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Show that if f is analytic in $|z|\leq 1$, there must be some positive integer n such that $f(\frac{1}{n})\neq \frac{1}{n+1}$


If $f(\frac{1}{n})=\frac{1}{n+1}$, then for all points $z_{n}=\frac{1}{n}$ , $f(z_{n})=\frac{1}{\frac{1}{z_{n}}+1}$ or $f(z_{n})=\frac{z_{n}}{1 + z_{n}}$ Because ${z_{n}}$ has an accumulation point at 0, this implies that $f(z)=\frac{z}{1+z}$ throughout its domain of analyticity which yields a contradiction since f was assumed analytic at $z=-1$.

Can anyone help me improve it?

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Your solution looks fine to me. – Brett Frankel May 1 '12 at 16:29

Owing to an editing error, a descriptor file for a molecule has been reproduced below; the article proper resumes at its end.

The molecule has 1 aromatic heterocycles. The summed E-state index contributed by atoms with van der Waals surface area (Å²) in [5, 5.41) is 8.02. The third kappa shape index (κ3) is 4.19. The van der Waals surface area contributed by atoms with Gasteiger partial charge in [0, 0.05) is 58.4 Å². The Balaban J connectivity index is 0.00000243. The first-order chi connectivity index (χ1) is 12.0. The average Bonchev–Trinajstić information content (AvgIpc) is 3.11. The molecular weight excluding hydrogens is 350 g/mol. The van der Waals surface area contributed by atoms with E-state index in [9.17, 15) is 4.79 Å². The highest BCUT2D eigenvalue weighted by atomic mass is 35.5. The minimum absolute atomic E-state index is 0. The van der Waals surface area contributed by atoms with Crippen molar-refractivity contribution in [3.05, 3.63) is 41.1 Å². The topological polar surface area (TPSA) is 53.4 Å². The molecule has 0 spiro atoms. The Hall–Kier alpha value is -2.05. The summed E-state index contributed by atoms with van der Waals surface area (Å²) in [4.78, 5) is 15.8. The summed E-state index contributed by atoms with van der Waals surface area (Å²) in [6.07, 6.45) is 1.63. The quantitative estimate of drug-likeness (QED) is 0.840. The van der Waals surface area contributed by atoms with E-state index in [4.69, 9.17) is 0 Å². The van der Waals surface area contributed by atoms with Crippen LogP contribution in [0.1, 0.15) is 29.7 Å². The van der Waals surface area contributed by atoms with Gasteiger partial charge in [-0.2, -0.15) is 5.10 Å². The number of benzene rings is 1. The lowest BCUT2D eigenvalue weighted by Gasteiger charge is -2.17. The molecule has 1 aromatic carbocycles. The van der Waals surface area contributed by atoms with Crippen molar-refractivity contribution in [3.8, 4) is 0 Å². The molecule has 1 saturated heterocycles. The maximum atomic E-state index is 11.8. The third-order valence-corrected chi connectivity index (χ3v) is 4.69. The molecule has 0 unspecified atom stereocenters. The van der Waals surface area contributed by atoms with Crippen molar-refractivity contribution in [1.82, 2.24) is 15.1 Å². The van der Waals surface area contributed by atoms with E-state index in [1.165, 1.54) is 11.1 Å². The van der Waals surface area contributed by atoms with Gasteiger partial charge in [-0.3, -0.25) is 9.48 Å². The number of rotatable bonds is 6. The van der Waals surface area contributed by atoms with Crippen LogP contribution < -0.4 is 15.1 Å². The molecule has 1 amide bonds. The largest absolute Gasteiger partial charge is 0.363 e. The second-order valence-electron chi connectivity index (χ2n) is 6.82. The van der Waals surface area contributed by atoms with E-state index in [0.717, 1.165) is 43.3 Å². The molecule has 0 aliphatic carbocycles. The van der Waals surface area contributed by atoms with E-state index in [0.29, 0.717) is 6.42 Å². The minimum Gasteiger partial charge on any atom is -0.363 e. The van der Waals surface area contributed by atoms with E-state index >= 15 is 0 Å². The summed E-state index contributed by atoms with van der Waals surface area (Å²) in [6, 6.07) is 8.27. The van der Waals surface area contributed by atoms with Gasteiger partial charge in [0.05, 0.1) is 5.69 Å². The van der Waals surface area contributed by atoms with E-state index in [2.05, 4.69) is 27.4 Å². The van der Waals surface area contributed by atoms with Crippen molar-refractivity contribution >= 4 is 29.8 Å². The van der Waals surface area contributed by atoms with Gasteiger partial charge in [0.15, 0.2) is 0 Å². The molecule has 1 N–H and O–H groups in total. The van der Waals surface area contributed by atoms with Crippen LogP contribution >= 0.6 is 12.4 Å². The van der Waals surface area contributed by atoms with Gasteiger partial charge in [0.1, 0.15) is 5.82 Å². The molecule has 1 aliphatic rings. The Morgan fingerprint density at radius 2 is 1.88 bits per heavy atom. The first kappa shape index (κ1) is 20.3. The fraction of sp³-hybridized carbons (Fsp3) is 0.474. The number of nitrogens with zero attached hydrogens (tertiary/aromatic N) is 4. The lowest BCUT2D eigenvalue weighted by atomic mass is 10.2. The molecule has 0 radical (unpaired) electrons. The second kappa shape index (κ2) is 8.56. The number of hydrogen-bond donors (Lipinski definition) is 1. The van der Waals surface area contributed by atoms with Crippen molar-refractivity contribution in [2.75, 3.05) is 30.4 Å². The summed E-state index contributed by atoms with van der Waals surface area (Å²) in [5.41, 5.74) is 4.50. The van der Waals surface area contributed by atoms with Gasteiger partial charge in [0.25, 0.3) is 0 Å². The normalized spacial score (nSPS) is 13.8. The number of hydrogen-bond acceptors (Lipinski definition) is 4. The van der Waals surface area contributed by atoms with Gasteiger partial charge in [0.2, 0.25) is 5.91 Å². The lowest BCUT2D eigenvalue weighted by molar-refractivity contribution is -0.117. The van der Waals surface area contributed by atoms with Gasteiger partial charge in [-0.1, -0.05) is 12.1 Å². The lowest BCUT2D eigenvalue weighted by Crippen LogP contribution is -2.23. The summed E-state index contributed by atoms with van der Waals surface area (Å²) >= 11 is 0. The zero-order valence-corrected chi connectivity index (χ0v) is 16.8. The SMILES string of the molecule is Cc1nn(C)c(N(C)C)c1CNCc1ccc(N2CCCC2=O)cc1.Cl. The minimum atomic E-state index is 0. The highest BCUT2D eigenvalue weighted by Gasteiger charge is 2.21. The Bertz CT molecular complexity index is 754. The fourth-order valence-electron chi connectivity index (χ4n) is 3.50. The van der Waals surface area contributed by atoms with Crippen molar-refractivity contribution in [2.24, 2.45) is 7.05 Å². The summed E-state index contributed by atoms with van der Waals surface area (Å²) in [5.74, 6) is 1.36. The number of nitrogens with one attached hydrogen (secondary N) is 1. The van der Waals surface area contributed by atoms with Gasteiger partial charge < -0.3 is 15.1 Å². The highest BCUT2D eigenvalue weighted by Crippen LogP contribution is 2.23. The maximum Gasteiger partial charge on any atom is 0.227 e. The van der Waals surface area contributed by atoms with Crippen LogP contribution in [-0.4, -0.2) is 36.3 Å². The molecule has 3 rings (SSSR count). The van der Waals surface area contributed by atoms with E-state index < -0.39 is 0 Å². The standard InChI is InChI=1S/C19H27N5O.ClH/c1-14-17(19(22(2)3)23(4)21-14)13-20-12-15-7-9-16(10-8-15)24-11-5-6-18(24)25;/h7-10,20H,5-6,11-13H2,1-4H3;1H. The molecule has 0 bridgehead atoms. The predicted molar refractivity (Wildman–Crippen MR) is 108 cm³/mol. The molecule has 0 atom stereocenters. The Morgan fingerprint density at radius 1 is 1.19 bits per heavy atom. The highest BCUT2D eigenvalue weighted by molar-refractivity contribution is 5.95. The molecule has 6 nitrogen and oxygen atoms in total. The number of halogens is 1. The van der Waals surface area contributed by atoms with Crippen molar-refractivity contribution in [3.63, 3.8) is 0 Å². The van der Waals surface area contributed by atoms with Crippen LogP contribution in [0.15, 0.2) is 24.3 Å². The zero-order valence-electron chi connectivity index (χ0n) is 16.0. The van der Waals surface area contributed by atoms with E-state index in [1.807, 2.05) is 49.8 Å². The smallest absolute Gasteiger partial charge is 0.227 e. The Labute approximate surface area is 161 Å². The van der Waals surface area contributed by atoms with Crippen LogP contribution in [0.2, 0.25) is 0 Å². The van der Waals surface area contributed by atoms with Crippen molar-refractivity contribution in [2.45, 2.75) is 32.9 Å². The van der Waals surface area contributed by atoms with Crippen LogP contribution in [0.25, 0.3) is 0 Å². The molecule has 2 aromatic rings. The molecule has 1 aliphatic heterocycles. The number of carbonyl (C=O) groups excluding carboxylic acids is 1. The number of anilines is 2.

thanks,But it would be understandable to deliver the task, do not you need to justify anything? – Breton May 1 '12 at 17:43
I'm not sure I understand your comment. But your solution as written is fine. If you want to be nitpicky, you should point out that $\frac{1}{\frac{1}{z_n}+1}$ has a singularity at $0$, but it's removable so there aren't any serious issues here. – Brett Frankel May 1 '12 at 17:47
@BrettFrankel Or not to mention $\frac 1{\frac1{z_n}+1}$ at all and only verify that $f(z)$ coincides with $\frac z{1+z}$ for all $z=z_n$ – Hagen von Eitzen Apr 24 at 14:01

The answer is no; your solution is as good as it could be. (Posting this CW to remove the question from "unanswered")

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